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Nick Jonas: Inspiring children with diabetes

Musical performer Nick Jonas of the Jonas Brothers talks about his charity work supporting children with diabetes.
Nick Jonas "Give Back, Simply Win" contest
Nick Jonas "Give Back, Simply Win" contestMary Ellen Matthews
/ Source: NBC News

Cause Celeb highlights a celebrity’s work on behalf of a specific cause. This week, we speak with musical performer Nick Jonas about his work supporting people with diabetes. Jonas is founder of the charity “,” a foundation that works to support programs that motivate and inspire children who are facing adversity. Jonas was diagnosed with Type 1 diabetes when he was 13.

Interviewed by Hannah Ferreri

Q: How does your charity, “Change for Children,” provide support for people with diabetes?

Jonas: First of all, spreading awareness. Trying to get people out. There are lots of people that are used to dealing with this [diabetes] every single day and it doesn’t take a lot to also do what you can to help. There are things out there that can support people, like money for research and technology that can help people to live with diabetes.

Q: What’s your favorite thing about your involvement with Change for Children?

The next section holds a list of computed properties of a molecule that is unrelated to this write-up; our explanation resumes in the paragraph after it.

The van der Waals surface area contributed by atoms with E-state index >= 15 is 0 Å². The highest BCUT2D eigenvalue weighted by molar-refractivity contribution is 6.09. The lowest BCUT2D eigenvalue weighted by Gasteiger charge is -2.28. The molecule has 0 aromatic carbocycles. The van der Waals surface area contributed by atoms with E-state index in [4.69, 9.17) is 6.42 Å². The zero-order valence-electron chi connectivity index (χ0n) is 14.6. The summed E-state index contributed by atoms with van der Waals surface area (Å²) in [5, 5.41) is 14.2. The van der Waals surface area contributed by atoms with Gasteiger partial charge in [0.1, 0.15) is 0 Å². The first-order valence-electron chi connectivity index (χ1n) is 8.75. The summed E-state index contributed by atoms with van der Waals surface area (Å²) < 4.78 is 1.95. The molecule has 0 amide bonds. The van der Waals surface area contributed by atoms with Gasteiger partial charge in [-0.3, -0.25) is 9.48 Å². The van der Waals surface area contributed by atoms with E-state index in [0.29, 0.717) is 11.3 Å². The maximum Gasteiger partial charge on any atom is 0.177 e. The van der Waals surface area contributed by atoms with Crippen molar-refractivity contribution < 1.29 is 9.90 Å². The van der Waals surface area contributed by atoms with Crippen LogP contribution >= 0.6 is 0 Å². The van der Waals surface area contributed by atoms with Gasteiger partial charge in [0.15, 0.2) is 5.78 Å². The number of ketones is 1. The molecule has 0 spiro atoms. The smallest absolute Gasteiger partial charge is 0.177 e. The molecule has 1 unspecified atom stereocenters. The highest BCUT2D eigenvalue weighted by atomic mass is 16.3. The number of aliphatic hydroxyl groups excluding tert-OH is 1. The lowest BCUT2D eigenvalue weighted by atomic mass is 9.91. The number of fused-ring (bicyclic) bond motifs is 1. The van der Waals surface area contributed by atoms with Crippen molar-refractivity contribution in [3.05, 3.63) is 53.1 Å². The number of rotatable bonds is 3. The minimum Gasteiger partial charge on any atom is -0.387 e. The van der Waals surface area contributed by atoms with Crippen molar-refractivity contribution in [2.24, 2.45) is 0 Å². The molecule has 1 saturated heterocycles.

Jonas: I think the best thing is being able to speak with people and having them talk about what they are going through. I do what I can to help — providing some encouragement and support for what can be a really tough battle.

Q: Have you thought about using your music as a medium for diabetes activism?

Jonas: I’ve written a couple songs about my fight with diabetes. I’ve been able to sing ‘em, and see the response from the fans too. I think they’re really touched by my honesty in the songs.

Q: What more would you like to share about your charity and/or diabetes?

Jonas: Well right now we have something really exciting going on with my partnership with Bayer Diabetes Care. It’s basically called Give Back. Simply Wins contest, where people can go onto the website and basically answer a few questions about what they’re doing to help with diabetes. It’s going to be a really exciting contest. They’ll get to meet me and then Bayer will donate $5,000 to three different nonprofit organizations. (Editor's note: The contest closed Aug. 5. Jonas announces the winners in September.)

Q: Have there been any recent developments in knowledge about how to fight or treat diabetes?

Jonas: I think there are new breakthroughs everyday. As long as we keep pressing through, and keep trying to do what we can to make a difference, then we’ll get there. We will make that difference. Hopefully it will happen soon — maybe we’ll see it in new technology, like the Contour USB meter that I use. We’ll keep our hopes up, and keep doing what we can to help out.

Interviewed by Hannah Ferreri